The University of Macau (UM) recently made new progress in nucleic acid analysis techniques. A research team from UM’s Institute of Microelectronics proposed a novel DNA amplification enhancer to significantly improve the performance of DNA amplification methods in both benchtop assays and on-chip assays in microfluidic devices. This enhancer would allow users to observe, with the naked eye, the results of nucleic acid amplification tests for different kinds of viruses, such as the novel coronavirus, thereby facilitating fast, portable virus testing for large populations. The study has been published in the well-known international journal Lab on a Chip. The article was selected as featured paper to appear in the back cover of the journal.
Double-stranded DNA binding dyes have a long glorious history as a DNA amplification indicator due to its high sensitivity, low cost, and high efficiency. However, technological advances in molecular diagnostics are making greater demands on DNA indicators—they are expected to tell more details on the sequence information and work robustly in small-volume reactions on microfluidics. But the intrinsic characteristic of dsDNA dyes inhibiting amplification at high concentrations has greatly limited its applications in nucleic acid related techniques.
Titled ‘Clip-to-release on Amplification (CRoA): A Novel DNA Amplification Enhancer On and Off Microfluidics’, the article proposes a smart strategy to counteract the drawbacks of these DNA indicators in DNA amplification techniques such as the polymerase chain reaction (PCR). The team designed and optimised an enhancer named ‘CRoA’, which is a hairpin-structured oligonucleotide with a 3′ quencher. The double-stranded stem acts as a reservoir and shelter for dye molecules and the quencher quenches out the fluorescence from the stocked dye. As amplification proceeds, the dye molecules can hop from the temporary stem reservoir to longer target amplicons. The CRoA enhancer can not only restore and enhance the dyes' signal for on-chip PCR, but can also increase the amplification efficiency at a high dye concentration. Based on this mechanism, the proposed enhancer can broaden the dynamic range of dsDNAbinding dyes, as well as improve the amplification performance and reliability of the results in both on-chip and off-chip amplification systems.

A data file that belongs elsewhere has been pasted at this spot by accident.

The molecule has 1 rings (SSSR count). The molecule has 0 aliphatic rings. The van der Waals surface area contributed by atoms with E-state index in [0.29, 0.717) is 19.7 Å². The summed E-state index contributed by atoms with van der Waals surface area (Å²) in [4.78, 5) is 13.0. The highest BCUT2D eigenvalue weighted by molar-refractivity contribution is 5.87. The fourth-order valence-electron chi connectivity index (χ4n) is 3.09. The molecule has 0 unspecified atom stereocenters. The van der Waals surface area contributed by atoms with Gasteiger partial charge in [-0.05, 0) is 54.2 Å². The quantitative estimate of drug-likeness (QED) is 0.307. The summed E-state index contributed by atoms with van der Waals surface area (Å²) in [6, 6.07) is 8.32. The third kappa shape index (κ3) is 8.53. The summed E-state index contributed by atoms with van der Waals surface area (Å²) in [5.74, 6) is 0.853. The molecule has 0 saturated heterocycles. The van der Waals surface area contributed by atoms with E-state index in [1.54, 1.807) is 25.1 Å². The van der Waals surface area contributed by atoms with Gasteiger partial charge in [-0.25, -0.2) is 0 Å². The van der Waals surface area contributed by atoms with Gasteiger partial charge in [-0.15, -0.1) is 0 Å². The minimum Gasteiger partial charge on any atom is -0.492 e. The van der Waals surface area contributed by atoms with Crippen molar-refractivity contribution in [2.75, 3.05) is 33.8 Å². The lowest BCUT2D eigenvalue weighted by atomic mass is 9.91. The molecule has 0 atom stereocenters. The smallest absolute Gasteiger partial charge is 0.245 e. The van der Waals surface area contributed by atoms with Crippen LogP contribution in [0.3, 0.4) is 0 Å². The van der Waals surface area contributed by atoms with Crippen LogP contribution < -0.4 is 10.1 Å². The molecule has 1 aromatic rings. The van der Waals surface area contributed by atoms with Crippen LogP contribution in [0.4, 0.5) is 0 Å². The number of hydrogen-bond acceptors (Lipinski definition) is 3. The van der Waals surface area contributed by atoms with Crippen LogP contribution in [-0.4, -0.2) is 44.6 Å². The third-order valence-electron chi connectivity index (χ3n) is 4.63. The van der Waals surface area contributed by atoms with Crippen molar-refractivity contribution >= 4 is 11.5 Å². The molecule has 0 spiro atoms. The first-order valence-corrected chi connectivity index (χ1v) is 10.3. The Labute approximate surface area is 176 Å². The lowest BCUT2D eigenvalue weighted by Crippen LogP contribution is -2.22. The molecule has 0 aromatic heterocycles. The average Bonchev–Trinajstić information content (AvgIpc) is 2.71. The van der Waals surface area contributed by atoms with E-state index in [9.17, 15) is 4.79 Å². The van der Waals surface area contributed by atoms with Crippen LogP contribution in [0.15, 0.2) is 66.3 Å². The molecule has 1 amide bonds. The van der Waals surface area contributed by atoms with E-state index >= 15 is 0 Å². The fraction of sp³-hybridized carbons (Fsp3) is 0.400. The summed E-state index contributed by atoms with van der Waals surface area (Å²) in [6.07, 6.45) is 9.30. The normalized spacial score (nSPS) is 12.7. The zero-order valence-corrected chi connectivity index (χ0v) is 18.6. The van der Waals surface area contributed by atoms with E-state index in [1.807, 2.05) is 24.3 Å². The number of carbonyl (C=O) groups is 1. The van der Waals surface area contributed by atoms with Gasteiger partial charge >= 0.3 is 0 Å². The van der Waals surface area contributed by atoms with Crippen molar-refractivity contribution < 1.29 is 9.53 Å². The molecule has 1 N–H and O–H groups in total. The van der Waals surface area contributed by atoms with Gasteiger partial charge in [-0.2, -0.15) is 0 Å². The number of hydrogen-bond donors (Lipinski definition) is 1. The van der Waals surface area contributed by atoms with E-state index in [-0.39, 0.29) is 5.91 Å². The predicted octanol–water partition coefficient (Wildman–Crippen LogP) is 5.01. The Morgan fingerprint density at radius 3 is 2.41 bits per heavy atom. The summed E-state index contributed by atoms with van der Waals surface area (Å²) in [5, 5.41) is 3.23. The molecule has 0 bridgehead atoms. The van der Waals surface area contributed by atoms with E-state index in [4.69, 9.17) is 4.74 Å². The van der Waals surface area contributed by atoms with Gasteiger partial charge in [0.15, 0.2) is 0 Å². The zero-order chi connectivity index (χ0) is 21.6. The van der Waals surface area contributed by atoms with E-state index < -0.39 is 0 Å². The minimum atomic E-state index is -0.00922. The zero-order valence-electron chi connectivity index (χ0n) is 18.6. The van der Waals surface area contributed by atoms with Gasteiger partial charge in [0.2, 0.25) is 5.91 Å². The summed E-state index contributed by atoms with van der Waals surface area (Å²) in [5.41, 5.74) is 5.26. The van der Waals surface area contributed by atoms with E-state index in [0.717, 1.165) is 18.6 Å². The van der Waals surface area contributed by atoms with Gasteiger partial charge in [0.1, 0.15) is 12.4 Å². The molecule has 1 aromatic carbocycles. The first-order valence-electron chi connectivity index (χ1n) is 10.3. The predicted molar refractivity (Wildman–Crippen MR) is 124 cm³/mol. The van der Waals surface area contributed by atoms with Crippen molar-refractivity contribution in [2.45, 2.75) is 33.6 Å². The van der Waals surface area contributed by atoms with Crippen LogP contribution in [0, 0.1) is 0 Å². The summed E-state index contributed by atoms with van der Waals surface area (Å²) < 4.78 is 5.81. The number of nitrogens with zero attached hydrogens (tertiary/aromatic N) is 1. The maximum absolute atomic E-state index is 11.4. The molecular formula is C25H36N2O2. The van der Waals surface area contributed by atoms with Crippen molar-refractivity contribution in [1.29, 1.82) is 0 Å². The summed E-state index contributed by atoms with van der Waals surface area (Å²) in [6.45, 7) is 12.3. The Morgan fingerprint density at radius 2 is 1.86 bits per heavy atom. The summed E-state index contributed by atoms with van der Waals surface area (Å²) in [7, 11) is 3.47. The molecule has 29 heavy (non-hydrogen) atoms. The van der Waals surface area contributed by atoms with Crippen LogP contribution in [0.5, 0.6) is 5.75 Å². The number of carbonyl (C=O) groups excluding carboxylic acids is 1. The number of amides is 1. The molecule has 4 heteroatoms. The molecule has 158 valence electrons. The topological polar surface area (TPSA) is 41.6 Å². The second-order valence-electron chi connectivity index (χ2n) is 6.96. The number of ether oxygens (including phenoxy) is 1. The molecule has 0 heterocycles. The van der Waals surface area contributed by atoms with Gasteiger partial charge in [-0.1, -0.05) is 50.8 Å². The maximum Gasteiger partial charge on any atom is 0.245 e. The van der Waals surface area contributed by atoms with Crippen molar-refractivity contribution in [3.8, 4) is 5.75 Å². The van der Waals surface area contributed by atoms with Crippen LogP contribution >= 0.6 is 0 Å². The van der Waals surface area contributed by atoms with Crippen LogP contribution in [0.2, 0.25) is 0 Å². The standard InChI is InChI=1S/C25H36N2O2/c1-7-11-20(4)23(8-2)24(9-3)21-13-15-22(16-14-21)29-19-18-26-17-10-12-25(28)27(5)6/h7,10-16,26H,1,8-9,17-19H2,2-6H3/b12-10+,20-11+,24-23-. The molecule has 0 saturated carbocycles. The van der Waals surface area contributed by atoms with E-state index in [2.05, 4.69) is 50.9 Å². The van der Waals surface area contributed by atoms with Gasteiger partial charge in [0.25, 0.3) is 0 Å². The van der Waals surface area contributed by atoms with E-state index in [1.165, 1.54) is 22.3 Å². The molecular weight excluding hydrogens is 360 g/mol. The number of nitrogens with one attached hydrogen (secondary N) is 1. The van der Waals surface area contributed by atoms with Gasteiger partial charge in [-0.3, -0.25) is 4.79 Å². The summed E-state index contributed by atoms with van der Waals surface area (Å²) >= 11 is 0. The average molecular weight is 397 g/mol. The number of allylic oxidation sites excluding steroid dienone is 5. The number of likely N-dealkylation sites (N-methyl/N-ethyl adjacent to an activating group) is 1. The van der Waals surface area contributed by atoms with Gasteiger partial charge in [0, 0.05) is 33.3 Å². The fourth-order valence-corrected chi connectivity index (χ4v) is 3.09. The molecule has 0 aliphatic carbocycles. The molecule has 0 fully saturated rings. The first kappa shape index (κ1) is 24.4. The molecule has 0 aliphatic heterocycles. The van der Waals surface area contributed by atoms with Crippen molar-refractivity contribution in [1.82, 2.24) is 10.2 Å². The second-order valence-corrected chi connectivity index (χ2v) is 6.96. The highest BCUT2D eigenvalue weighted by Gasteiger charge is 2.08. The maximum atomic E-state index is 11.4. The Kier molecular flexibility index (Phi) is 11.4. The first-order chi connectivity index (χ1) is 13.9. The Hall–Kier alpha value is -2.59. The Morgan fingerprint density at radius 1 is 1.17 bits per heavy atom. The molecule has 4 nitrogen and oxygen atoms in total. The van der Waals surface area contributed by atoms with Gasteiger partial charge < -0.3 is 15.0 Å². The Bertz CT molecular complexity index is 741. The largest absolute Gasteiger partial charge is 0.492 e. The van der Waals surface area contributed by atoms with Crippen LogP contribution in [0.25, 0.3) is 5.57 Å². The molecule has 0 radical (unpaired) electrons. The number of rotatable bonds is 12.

According to authors of the article, the incorporation of CRoA into the DNA amplification system can greatly expand the application of inexpensive dsDNA binding dyes so they can accomplish many tasks that were previously considered ‘missions-impossible’, such as high-resolution melting analysis, naked-eye observations of DNA amplification, and quick yes/no DNA detection on microfluidics. The team has filed for a United States patent and a Chinese patent for the invention.
The study was jointly supported by the Macao Science and Technology Development Fund (FDCT) [110/2016/A3, 0053/2019/A1, AMSV SKL Fund], UM’s research fund [MYRG2017-00022-AMSV, MYRG2018-00114-AMSV], and DAAN Gene Co., Ltd. [EF009/AMSV-JYW/2018/GSTIC]. Assistant Professor Jia Yanwei is the corresponding author of the article and PhD student Shen Ren is the first author. Prof Mak Pui-In and Prof Rui Martins also made important contributions to this study. For more information about the study, please visit: https://pubs.rsc.org/en/content/articlelanding/2020/LC/D0LC00318B#!divAbstract
Lab on a Chip: https://pubs.rsc.org/en/journals/journalissues/LC